The level of benefit therefore accruing from this scheme is less than previously proposed,”
As a result of CPBC’s “Masterplanning” policy the Borough’s shortfall in the provision of Affordable Homes will inevitably worsen.
As a result of this “policy,” Fox are now offering a 25% allocation at Glebelands.
Less than previously that which was on offer but more than some:-
The Draft Local Plan proposes 25% allocation of affordable homes for the mainland.
The Downer Road / Felstead Road proposal offers in the region of just 10%.
Kiln Road, where the Development Committee agreed a reduction on the amount that originally formed part of the final agreement, after the development had commenced.
On Canvey, proposals for Flatted developments have revealed a preference to provide a fewer number of flats, so as to be less than the number required to provide an affordable homes allocation.
The Local Plan will have difficulty in adopting a set percentage of affordable homes allocation that will be legally binding.
On Traffic congestion the officers commented in the Agenda papers:
From a highway and transportation perspective the impact of the proposal is acceptable…”
The very recent closures of Canvey Way, through accident and oil spill, and the resultant traffic congestion gives serious concern. Both incidents had serious effects reaching far outside of the Borough.
It highlights that the highway network does not have adequate reserve capacity to cope with ordinary incidents that, due to local road layout, turn into major incidents.
For single traffic incidents to have the capability to have such a detrimental effect on traffic flow around the south of the Borough, we have to consider very carefully the merits and effects of approving large housing development proposals.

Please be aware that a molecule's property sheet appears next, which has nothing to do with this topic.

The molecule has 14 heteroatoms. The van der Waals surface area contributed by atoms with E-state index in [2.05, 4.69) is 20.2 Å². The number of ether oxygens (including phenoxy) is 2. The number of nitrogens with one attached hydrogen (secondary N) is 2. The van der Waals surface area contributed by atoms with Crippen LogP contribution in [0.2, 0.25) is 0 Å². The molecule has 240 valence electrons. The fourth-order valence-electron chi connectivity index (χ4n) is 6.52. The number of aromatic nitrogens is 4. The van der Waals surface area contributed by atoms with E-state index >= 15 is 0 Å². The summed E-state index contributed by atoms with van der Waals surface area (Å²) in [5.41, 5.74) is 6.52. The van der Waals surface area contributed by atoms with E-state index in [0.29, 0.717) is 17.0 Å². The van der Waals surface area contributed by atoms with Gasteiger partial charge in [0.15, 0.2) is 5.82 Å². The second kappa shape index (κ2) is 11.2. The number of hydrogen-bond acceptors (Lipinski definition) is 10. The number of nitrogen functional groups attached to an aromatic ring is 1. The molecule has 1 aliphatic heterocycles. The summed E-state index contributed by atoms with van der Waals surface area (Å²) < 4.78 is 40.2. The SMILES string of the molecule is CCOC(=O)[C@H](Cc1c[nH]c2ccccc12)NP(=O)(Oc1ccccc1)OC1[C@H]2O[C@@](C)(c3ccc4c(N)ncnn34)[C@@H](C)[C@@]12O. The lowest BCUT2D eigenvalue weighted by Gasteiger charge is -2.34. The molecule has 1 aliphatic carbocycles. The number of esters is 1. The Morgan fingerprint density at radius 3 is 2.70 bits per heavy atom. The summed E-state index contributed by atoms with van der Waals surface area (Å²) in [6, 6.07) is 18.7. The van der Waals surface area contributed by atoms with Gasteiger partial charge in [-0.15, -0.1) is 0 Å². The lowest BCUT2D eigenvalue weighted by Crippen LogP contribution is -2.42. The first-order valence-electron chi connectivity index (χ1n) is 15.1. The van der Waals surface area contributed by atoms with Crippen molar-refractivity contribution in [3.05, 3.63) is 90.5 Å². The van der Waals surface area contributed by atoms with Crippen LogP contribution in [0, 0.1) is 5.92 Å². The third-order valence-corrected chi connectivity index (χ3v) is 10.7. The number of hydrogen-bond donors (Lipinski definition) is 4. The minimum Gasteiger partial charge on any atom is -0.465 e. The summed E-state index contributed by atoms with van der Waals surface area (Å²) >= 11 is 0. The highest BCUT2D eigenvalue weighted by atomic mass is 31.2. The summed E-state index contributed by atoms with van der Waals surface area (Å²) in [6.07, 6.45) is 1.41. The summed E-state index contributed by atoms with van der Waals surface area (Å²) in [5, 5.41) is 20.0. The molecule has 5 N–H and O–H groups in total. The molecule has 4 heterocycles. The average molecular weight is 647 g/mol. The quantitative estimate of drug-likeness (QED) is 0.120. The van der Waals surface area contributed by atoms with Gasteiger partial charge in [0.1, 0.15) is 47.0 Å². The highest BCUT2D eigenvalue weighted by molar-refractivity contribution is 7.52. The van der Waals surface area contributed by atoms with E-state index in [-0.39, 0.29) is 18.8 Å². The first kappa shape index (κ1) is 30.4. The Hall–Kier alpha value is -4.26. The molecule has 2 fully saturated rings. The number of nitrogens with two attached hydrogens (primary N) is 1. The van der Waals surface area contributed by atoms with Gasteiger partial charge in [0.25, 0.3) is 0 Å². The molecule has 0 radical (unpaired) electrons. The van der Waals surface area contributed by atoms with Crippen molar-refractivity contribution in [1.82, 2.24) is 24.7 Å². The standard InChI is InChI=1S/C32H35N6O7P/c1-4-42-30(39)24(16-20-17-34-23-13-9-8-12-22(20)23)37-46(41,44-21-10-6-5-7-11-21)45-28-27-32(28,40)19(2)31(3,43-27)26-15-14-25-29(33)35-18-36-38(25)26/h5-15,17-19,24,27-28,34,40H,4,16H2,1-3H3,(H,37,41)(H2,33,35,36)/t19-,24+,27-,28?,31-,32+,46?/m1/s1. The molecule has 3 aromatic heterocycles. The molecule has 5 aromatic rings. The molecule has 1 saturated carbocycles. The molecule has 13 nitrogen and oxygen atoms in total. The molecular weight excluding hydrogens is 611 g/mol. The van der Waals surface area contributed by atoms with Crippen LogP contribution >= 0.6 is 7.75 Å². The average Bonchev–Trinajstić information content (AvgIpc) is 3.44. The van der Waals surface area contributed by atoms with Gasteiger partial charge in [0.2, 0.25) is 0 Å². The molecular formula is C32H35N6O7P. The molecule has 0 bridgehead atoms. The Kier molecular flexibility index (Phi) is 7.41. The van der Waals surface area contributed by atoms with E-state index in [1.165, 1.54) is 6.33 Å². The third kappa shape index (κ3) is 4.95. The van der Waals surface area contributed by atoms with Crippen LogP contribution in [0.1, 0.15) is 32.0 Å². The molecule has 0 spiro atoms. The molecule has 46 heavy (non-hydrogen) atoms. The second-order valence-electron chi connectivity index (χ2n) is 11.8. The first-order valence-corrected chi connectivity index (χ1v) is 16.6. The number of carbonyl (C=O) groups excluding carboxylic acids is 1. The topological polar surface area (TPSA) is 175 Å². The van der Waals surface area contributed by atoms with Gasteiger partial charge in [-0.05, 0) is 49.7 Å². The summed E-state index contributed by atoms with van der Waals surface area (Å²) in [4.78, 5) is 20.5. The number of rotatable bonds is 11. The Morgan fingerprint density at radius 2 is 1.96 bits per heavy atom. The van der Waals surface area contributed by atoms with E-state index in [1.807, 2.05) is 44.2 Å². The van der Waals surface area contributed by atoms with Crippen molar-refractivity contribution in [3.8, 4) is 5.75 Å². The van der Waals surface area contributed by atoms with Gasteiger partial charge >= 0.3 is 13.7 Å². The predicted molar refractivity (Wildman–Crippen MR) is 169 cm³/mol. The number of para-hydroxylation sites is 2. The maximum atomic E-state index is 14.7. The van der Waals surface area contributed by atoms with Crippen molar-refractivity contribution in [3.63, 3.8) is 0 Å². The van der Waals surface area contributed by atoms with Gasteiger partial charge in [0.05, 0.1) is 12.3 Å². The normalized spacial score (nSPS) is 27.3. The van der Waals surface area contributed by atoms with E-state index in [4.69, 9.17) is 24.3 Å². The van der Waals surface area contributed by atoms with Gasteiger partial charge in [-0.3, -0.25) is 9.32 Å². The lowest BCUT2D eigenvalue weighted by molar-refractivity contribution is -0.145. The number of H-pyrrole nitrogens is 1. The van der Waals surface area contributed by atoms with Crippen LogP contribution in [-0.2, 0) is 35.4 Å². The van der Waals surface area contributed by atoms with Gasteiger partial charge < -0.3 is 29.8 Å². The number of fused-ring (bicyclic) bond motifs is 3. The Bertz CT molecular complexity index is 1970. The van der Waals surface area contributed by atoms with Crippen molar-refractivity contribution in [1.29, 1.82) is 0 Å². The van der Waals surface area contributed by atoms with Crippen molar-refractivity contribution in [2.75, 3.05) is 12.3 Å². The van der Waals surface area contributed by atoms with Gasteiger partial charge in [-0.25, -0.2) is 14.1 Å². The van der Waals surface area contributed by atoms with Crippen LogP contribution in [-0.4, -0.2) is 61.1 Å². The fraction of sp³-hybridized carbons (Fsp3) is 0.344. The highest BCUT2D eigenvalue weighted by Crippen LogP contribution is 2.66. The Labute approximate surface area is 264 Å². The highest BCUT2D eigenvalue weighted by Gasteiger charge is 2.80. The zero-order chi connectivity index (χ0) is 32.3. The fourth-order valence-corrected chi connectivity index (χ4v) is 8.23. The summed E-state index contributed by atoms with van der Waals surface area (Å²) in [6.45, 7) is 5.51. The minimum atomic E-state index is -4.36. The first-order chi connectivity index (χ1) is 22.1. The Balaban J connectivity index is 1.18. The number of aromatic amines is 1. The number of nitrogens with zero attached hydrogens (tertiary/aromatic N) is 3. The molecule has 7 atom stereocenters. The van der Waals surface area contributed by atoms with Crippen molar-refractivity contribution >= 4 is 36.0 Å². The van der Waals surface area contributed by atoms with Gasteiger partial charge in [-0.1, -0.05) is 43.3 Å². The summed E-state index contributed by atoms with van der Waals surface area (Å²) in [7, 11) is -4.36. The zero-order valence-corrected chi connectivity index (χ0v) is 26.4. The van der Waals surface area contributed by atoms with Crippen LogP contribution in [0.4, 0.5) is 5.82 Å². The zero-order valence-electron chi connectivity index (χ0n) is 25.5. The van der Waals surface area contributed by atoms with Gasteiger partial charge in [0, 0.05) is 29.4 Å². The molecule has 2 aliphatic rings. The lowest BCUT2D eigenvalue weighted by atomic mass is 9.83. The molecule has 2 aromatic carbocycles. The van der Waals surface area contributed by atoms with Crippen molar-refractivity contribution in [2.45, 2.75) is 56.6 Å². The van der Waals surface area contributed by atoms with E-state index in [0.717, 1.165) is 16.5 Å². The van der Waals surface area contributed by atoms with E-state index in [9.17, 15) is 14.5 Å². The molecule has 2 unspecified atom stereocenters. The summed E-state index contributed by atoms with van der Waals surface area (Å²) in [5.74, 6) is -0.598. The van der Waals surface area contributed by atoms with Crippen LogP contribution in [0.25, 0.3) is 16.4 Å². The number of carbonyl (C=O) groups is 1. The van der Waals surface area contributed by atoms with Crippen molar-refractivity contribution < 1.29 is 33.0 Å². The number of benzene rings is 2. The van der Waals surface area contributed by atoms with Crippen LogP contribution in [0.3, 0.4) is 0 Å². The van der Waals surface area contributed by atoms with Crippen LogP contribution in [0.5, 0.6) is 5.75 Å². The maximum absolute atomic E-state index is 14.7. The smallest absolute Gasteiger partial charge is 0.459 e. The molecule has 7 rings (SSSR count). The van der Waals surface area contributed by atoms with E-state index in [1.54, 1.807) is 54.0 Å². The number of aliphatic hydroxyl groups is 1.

It could be suggested that at present the Highways situation warrants a veto against any proposed large housing development in the vicinity of Sadlers Farm interchange and Waterside Farm areas until Highways consider investment is appropriate in the Benfleet / Canvey Island area.
Essex County Highways consider that the Glebelands proposal is generally acceptable, requiring some limited improvements at Tarpots.
Whilst Tarpots, Sadlers Farm, Waterside Farm and Canvey Way are considered to be adequate for the amount of current traffic usage, an examination requires to be held into the criteria and context of traffic surveys.
Not only is the amount of traffic relevant, but the effects that road traffic incidents have is equally relevant.
After all, a survey indicating xxx number of free flowing vehicles per hour, may show only xx number of vehicles per hour during congested periods following an incident.
More than likely some allowance is made, however we have seen in the subject of flooding in Castle Point, our record on recording events and incidents is almost non-existant to the point of being obstructive.
The result of ignoring these traffic incident effects in the south of the Borough, renders Canvey Way and Canvey Road ineffective as an Evacuation Route in the event of an Emergency.
The draft Local Plan requires much Editing before a final version can justify being considered to address local need!